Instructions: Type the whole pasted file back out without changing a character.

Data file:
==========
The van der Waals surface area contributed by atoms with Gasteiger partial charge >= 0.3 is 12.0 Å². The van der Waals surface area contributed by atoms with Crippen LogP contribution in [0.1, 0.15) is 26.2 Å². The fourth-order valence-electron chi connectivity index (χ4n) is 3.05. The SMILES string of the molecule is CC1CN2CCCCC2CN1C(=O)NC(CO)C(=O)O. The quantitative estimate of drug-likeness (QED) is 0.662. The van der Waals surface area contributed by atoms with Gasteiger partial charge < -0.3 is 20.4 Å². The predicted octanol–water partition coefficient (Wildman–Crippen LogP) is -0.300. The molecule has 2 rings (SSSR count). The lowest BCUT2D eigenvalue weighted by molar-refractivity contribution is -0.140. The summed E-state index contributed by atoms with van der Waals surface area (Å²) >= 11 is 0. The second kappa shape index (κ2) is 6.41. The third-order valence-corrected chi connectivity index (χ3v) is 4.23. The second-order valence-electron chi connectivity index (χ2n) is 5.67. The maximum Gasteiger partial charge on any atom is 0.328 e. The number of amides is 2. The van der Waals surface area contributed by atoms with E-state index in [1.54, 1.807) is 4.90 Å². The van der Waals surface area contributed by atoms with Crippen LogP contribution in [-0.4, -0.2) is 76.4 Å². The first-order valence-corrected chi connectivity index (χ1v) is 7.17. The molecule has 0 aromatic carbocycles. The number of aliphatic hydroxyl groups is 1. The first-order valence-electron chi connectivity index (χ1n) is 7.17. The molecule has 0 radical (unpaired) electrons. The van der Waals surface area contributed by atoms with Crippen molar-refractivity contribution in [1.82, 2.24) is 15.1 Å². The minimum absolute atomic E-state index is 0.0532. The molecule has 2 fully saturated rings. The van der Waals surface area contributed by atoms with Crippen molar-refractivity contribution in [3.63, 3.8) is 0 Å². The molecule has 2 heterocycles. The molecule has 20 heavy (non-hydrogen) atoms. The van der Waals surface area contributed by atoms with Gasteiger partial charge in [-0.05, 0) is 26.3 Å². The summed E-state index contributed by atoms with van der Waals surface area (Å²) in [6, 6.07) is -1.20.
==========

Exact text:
The van der Waals surface area contributed by atoms with Gasteiger partial charge >= 0.3 is 12.0 Å². The van der Waals surface area contributed by atoms with Crippen LogP contribution in [0.1, 0.15) is 26.2 Å². The fourth-order valence-electron chi connectivity index (χ4n) is 3.05. The SMILES string of the molecule is CC1CN2CCCCC2CN1C(=O)NC(CO)C(=O)O. The quantitative estimate of drug-likeness (QED) is 0.662. The van der Waals surface area contributed by atoms with Gasteiger partial charge < -0.3 is 20.4 Å². The predicted octanol–water partition coefficient (Wildman–Crippen LogP) is -0.300. The molecule has 2 rings (SSSR count). The lowest BCUT2D eigenvalue weighted by molar-refractivity contribution is -0.140. The summed E-state index contributed by atoms with van der Waals surface area (Å²) >= 11 is 0. The second kappa shape index (κ2) is 6.41. The third-order valence-corrected chi connectivity index (χ3v) is 4.23. The second-order valence-electron chi connectivity index (χ2n) is 5.67. The maximum Gasteiger partial charge on any atom is 0.328 e. The number of amides is 2. The van der Waals surface area contributed by atoms with E-state index in [1.54, 1.807) is 4.90 Å². The van der Waals surface area contributed by atoms with Crippen LogP contribution in [-0.4, -0.2) is 76.4 Å². The first-order valence-corrected chi connectivity index (χ1v) is 7.17. The molecule has 0 aromatic carbocycles. The number of aliphatic hydroxyl groups is 1. The first-order valence-electron chi connectivity index (χ1n) is 7.17. The molecule has 0 radical (unpaired) electrons. The van der Waals surface area contributed by atoms with Crippen molar-refractivity contribution in [1.82, 2.24) is 15.1 Å². The minimum absolute atomic E-state index is 0.0532. The molecule has 2 fully saturated rings. The van der Waals surface area contributed by atoms with Crippen molar-refractivity contribution in [3.63, 3.8) is 0 Å². The molecule has 2 heterocycles. The molecule has 20 heavy (non-hydrogen) atoms. The van der Waals surface area contributed by atoms with Gasteiger partial charge in [-0.05, 0) is 26.3 Å². The summed E-state index contributed by atoms with van der Waals surface area (Å²) in [6, 6.07) is -1.20.